At the end of the original IT movie, the Losers Club (Bill Denbrough (Jaeden Martell), Ben Hanscom (Jeremy Ray Taylor), Beverly Marsh (Sophia Lillis), Richie Tozier (Finn Wolfhard), Mike Hanlon (Chosen Jacobs), Eddie Kaspbrak (Jack Dylan Grazer), and Stanley Uris (Wyatt Oleff)) believe they have defeated the evil clown Pennywise (Bill Skarsgård). In It: Chapter Two, we learn they only wounded Pennywise. He makes a violent return 27 years later to the town of Derry, Maine.
It: Chapter Two reunites the Losers Club 27 years to Derry. Mike had stayed in Derry to keep watch over the town. He knew he had to watch for Pennywise’s return. He was wise to do so.
When Pennywise returned, Mike (Isaiah Mustafa) began to call the old Losers (Bev (Jessica Chastain), Bill (James McAvoy), Richie (Bill Hader), Eddie (James Ransone), and Stanley (Andy Bean). He knew they had to make good on their commitment to return to Derry if ever Pennywise returned.
With a couple of phone calls, the Losers Club was back together… Well, minus one. Stanley never made it back to Derry.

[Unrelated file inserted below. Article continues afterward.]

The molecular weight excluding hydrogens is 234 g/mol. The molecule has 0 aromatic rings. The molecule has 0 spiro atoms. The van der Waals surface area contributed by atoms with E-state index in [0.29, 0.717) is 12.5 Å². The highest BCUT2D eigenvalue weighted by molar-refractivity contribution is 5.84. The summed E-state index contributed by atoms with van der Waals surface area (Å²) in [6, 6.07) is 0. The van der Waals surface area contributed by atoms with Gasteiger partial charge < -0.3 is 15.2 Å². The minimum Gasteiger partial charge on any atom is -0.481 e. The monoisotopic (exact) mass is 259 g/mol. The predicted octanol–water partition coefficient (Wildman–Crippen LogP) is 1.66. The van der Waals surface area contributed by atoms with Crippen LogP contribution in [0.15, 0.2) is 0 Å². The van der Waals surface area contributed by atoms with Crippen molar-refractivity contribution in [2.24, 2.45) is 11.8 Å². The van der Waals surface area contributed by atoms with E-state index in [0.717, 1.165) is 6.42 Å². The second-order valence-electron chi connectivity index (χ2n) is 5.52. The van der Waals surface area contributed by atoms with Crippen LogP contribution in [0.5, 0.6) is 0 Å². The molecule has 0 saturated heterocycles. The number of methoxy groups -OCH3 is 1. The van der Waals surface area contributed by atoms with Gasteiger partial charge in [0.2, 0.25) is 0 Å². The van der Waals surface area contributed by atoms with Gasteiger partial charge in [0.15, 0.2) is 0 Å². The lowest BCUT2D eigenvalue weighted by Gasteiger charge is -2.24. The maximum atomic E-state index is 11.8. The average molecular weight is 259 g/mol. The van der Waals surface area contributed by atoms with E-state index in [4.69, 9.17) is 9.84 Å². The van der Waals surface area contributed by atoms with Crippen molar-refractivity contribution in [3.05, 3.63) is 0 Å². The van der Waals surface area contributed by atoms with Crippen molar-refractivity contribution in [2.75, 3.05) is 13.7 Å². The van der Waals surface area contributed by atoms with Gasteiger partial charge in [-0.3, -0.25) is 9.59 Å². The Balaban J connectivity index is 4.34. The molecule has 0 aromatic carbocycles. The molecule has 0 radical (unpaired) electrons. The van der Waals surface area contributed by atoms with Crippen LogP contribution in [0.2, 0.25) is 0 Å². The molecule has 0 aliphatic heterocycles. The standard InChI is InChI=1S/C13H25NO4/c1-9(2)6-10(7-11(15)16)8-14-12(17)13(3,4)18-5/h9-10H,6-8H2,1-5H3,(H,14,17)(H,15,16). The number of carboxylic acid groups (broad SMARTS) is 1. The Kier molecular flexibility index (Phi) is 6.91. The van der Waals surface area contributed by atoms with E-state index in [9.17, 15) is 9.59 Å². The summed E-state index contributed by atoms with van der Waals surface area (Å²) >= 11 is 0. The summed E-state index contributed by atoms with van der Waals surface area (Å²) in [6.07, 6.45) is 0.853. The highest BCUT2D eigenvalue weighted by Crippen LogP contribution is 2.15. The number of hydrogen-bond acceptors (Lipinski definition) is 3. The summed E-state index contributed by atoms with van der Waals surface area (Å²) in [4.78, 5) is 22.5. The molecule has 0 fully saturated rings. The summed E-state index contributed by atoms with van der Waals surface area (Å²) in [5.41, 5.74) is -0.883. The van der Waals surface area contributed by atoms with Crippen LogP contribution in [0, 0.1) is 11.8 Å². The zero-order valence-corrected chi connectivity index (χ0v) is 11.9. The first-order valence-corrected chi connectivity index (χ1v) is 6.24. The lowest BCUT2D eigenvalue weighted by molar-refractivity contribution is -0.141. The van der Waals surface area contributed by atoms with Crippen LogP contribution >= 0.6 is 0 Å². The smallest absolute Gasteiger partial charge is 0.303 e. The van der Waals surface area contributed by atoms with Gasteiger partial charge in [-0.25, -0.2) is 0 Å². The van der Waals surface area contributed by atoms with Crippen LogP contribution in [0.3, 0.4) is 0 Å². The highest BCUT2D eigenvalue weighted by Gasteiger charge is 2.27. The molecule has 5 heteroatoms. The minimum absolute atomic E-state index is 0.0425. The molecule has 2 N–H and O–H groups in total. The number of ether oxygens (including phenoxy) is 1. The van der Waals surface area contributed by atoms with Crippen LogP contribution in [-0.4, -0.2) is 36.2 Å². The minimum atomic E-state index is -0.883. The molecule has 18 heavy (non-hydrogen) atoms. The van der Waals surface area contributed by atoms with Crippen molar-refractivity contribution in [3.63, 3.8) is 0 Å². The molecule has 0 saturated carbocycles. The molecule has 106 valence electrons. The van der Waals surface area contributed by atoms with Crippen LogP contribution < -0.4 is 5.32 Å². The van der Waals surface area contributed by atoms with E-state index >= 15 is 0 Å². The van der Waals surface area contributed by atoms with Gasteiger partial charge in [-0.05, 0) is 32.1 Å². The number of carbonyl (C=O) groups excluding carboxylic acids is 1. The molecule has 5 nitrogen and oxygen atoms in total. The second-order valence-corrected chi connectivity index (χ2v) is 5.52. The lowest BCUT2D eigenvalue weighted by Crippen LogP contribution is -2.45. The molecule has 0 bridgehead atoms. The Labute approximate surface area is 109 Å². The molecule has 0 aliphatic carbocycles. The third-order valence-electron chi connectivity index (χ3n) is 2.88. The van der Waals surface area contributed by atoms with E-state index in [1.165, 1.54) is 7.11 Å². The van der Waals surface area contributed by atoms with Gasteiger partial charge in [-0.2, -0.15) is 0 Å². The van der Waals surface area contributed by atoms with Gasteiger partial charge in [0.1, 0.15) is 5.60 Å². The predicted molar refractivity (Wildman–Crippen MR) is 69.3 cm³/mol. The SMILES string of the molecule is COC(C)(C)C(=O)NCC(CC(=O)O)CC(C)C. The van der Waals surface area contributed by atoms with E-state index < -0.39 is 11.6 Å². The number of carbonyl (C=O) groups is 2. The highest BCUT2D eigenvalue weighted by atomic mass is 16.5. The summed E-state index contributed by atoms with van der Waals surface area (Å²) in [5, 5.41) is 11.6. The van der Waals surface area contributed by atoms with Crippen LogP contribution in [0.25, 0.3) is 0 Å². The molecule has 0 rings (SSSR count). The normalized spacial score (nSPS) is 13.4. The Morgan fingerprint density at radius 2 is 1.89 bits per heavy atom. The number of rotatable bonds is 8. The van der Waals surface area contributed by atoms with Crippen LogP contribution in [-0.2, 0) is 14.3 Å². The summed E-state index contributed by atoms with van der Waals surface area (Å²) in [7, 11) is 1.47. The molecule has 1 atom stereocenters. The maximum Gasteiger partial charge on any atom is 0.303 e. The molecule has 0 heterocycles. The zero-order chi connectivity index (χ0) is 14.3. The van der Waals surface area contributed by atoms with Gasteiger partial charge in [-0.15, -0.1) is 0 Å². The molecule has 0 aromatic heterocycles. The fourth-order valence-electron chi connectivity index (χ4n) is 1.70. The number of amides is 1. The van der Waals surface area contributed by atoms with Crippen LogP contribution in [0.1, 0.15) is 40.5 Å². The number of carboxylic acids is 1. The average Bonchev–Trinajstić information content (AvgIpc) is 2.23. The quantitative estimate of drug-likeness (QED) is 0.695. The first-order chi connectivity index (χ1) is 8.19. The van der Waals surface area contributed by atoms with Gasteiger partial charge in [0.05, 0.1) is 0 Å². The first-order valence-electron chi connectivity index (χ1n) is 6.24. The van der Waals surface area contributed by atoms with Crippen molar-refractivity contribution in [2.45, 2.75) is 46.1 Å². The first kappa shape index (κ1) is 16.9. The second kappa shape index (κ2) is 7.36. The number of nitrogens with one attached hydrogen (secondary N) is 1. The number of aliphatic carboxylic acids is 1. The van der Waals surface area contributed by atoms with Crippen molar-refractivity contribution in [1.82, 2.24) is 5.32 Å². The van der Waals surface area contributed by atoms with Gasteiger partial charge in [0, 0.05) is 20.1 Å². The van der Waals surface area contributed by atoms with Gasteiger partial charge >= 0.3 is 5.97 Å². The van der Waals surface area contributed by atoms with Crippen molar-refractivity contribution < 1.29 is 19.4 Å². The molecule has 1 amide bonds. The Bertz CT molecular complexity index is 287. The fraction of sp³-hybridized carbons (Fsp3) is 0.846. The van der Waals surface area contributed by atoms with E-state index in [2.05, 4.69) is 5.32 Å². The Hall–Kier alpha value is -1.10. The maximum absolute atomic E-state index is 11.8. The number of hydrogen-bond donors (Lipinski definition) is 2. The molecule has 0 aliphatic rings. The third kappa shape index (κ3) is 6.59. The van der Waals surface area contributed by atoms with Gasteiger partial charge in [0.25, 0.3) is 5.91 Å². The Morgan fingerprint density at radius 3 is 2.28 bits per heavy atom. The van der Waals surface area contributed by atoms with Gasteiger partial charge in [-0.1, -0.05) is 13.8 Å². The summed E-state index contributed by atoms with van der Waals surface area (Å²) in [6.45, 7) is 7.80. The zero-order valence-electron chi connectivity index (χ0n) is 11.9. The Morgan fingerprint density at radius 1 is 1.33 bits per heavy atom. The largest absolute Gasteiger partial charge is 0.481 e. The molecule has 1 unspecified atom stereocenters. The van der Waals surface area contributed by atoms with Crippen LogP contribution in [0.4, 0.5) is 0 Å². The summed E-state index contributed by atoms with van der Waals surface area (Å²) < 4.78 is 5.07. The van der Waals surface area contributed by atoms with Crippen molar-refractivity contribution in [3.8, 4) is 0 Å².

The story shifts between the current time and 27 years ago. They shift back and forth to remind viewers of what happened in the previous movie and to fill in some of the plot that was missed in the original movie.
While I didn’t enjoy the second chapter of It, I’ve heard of plenty of people that have. I also know that my not liking the movie doesn’t mean there’s not Reel Leadership lessons in It: Chapter Two.
I hope you’ll sit back, enjoy this Reel Leadership article, and try not to be too scared!
Quotes And Leadership Lessons From It: Chapter Two
1. Mike Hanlon:
Sometimes we are what we wish we could forget.
It: Chapter Two begins with Mike narrating. One of the things he says is that we wish we could forget what we are at times.
This It: Chapter Two quote struck me. Especially as a leader.
Leaders aren’t perfect. We lead from what we know. This means we’re failable.
How many times have you wished you could forget a leadership mistake you’ve made? Or your past and the struggles you’ve gone through?
These things we wish we could forget are us. We can’t change them. We have to embrace our imperfections.
2. Leaders have to be willing to wait:
While the rest of the Losers Club had moved on with their lives, Mike couldn’t. He chose to stay in Derry and remember what the rest of his friends had experienced. He also knew he had to wait to see if Pennywise would return.